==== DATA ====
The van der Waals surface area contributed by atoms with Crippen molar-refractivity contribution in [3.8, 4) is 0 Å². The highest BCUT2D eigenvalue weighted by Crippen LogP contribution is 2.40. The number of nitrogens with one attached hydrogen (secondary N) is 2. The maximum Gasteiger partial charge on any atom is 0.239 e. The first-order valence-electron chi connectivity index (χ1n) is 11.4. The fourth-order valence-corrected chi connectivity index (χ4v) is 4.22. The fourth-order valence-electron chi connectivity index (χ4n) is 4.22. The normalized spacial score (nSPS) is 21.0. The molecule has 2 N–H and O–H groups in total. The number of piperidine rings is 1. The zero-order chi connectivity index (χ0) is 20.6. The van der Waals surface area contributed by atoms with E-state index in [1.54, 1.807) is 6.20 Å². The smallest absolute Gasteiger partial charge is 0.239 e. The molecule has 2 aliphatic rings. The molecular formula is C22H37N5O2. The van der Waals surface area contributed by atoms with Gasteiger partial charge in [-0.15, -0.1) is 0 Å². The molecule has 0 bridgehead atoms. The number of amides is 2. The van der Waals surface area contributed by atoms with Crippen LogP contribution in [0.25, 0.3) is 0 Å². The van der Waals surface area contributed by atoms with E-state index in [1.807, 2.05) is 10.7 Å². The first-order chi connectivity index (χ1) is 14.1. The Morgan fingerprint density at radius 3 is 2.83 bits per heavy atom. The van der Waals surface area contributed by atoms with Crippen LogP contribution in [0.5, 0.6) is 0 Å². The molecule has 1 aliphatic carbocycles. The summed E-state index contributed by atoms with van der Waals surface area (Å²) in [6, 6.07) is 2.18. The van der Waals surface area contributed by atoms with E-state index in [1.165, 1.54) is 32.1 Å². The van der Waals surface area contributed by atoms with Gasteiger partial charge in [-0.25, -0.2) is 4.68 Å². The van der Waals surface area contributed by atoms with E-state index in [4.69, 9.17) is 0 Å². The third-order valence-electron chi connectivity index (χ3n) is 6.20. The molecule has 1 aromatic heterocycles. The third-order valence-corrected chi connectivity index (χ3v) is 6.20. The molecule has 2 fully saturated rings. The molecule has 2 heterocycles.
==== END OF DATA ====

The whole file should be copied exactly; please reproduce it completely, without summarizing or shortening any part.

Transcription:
The van der Waals surface area contributed by atoms with Crippen molar-refractivity contribution in [3.8, 4) is 0 Å². The highest BCUT2D eigenvalue weighted by Crippen LogP contribution is 2.40. The number of nitrogens with one attached hydrogen (secondary N) is 2. The maximum Gasteiger partial charge on any atom is 0.239 e. The first-order valence-electron chi connectivity index (χ1n) is 11.4. The fourth-order valence-corrected chi connectivity index (χ4v) is 4.22. The fourth-order valence-electron chi connectivity index (χ4n) is 4.22. The normalized spacial score (nSPS) is 21.0. The molecule has 2 N–H and O–H groups in total. The number of piperidine rings is 1. The zero-order chi connectivity index (χ0) is 20.6. The van der Waals surface area contributed by atoms with E-state index in [1.54, 1.807) is 6.20 Å². The smallest absolute Gasteiger partial charge is 0.239 e. The molecule has 2 aliphatic rings. The molecular formula is C22H37N5O2. The van der Waals surface area contributed by atoms with Gasteiger partial charge in [-0.15, -0.1) is 0 Å². The molecule has 0 bridgehead atoms. The number of amides is 2. The van der Waals surface area contributed by atoms with Crippen LogP contribution in [0.25, 0.3) is 0 Å². The van der Waals surface area contributed by atoms with E-state index in [1.807, 2.05) is 10.7 Å². The first-order chi connectivity index (χ1) is 14.1. The Morgan fingerprint density at radius 3 is 2.83 bits per heavy atom. The van der Waals surface area contributed by atoms with Crippen LogP contribution in [0.5, 0.6) is 0 Å². The molecule has 1 aliphatic carbocycles. The summed E-state index contributed by atoms with van der Waals surface area (Å²) in [6, 6.07) is 2.18. The van der Waals surface area contributed by atoms with E-state index in [1.165, 1.54) is 32.1 Å². The van der Waals surface area contributed by atoms with Gasteiger partial charge in [-0.25, -0.2) is 4.68 Å². The van der Waals surface area contributed by atoms with E-state index in [4.69, 9.17) is 0 Å². The third-order valence-electron chi connectivity index (χ3n) is 6.20. The molecule has 1 aromatic heterocycles. The third-order valence-corrected chi connectivity index (χ3v) is 6.20. The molecule has 2 fully saturated rings. The molecule has 2 heterocycles.